Can my right hon. Friend find time for a debate on the role and accountability of strategic health authorities and especially the Cheshire and Merseyside strategic health authority? I have had problems in getting a meeting with it to discuss the deficit at my local hospital. I have raised the matter in the House and I know that hon. Friends representing Merseyside constituencies have experienced similar problems in the past. Can we have a debate about how to prevent such health authorities from developing into independent fiefdoms and how to make them more accountable and responsible to the communities that they are supposed to serve?
I know that my hon. Friend raised that issue earlier this week in attempting to secure an emergency debate, but she was, unfortunately, unsuccessful. Nevertheless, the application itself made some of the points that she wished to make. I take it that there will be opportunities to raise the matter during discussions about the Health and Social Care (Community Health and Standards) Bill, which is passing through the House. Some of the elements that she mentioned are meant to be addressed by foundation hospitals, so I have no doubt that she will have the ingenuity to relate some of those issues to in-order subjects that arise in the course of discussions about that Bill.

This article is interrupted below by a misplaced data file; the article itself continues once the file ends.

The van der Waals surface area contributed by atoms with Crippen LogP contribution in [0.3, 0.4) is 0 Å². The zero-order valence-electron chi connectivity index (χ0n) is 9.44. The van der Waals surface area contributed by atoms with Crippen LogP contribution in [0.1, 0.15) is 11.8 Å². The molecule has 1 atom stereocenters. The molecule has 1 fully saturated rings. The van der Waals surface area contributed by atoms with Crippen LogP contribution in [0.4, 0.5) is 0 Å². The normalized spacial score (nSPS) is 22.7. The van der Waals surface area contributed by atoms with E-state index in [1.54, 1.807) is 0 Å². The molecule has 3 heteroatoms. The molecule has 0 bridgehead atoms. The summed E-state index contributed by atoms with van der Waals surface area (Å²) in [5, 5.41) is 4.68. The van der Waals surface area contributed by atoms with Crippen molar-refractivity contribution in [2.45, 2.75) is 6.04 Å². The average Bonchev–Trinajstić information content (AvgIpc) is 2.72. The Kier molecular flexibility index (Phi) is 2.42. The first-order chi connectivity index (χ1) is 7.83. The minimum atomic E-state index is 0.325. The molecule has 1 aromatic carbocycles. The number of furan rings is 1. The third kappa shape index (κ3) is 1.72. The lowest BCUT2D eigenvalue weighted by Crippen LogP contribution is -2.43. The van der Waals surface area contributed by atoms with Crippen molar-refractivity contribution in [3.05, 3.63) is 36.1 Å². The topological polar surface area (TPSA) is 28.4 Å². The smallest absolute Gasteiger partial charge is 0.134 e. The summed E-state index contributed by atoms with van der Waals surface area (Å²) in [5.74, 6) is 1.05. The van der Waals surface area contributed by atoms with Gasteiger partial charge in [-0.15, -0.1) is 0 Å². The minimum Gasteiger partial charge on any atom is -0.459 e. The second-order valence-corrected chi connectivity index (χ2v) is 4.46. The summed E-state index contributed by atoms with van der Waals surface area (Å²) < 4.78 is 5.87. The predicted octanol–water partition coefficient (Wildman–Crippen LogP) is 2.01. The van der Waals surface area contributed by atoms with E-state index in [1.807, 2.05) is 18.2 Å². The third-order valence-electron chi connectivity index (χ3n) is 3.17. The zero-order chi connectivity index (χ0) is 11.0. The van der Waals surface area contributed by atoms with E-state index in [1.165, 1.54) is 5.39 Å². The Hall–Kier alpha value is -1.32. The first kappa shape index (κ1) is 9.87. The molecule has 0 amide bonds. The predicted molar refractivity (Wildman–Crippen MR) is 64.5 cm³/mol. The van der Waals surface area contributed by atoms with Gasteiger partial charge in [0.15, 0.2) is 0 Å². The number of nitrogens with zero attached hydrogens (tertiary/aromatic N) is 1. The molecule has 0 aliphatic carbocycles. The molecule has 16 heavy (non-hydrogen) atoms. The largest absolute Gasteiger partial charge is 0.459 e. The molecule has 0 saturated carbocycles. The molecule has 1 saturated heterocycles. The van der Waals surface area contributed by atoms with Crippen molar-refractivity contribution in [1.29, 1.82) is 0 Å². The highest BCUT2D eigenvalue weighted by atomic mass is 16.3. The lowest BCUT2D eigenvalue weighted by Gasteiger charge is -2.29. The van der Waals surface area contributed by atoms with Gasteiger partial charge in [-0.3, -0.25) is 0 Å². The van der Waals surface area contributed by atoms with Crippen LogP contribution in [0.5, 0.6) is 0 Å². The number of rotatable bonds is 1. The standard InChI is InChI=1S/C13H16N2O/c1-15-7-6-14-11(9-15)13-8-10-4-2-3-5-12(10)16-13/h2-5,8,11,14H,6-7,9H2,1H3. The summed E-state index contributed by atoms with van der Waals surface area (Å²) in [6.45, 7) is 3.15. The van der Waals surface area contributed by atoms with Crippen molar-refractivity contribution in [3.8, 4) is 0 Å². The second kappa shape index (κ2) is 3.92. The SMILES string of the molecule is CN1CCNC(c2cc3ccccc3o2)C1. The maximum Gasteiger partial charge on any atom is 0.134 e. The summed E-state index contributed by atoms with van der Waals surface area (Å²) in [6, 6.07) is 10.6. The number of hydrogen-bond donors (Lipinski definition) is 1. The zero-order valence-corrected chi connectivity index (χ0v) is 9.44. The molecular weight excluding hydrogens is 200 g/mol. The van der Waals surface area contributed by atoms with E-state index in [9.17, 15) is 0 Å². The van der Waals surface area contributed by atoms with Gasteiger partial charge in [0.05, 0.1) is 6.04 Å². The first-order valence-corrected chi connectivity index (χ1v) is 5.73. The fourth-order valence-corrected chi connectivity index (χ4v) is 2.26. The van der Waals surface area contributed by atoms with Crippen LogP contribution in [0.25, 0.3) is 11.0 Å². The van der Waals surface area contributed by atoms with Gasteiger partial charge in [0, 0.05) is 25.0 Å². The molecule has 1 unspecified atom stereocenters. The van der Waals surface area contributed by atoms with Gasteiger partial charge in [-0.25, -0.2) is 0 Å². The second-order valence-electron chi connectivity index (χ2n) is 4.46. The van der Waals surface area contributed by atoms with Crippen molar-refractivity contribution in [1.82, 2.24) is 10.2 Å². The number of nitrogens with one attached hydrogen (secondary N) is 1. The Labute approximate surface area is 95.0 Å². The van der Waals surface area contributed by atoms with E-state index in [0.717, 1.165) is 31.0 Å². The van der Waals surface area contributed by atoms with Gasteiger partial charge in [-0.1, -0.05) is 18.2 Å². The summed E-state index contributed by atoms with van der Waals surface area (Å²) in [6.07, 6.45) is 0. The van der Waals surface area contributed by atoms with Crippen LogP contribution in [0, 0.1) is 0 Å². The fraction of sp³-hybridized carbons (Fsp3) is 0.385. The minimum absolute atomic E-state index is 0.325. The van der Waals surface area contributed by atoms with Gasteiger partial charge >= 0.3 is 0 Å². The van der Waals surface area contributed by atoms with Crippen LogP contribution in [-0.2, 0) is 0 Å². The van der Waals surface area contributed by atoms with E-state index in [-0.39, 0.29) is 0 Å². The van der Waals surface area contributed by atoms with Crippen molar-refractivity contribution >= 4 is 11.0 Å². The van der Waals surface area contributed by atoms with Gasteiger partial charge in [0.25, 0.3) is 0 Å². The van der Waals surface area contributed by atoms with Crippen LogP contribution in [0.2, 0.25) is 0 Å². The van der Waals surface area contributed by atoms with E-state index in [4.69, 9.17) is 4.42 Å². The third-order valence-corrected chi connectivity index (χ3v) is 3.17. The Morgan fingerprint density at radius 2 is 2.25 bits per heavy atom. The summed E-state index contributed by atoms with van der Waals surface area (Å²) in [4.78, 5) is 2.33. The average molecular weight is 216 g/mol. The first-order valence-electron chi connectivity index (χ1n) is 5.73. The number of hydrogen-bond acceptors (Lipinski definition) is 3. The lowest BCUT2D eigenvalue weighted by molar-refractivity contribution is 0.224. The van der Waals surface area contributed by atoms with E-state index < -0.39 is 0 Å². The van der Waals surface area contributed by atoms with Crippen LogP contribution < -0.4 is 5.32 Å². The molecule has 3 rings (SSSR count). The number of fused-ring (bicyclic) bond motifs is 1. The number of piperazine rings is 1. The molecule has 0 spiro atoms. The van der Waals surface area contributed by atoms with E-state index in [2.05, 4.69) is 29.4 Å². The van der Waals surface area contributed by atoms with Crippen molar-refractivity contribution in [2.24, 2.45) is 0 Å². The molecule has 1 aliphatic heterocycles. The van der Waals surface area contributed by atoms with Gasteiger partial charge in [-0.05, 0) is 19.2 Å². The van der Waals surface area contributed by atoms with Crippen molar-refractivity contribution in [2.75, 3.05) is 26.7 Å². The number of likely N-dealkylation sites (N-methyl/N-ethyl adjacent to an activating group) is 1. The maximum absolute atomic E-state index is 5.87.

First, I thank all the members of that Committee for the work that they have done. I have begun to look at the report—I am now catching up with the backlog of work that any new Minister takes on—and I have also discussed it with one or two of my colleagues. I cannot give the right hon. Gentleman a specific date, but I can tell him that we regard the report as a very important document and that we will turn our minds to it as soon as we possibly can.
Many human rights organisations investigating the situation on the ground in Iraq have now reported that 2,700 civilians have died and that many thousands more have been injured. Today, the World Health Organisation has reported that there are 15 cases of cholera in Basra. Last week, in Fallujah, we saw the United States firing on and killing 15 Iraqis and injuring 50 more for demonstrating about the fact that their school was occupied. Can we have a full debate on post-war Iraq and, more importantly, a statement on our Government's position on the role of the United Nations in rebuilding Iraq?
On the recourse to statements and debates in the House, my hon. Friend's position on this matter is well known and she will accept that, whatever her criticisms of the Government, we have tried to make time available, often to the detriment and risk of our previously published programme. We have tried to make time available for statements and debates. I do not know that I can say that we will have yet a further statement on the matter at this stage, but I have no doubt that, from time to time, we will come to the House on the very important issue of reconstruction, redevelopment and humanitarian aid in post-war Iraq.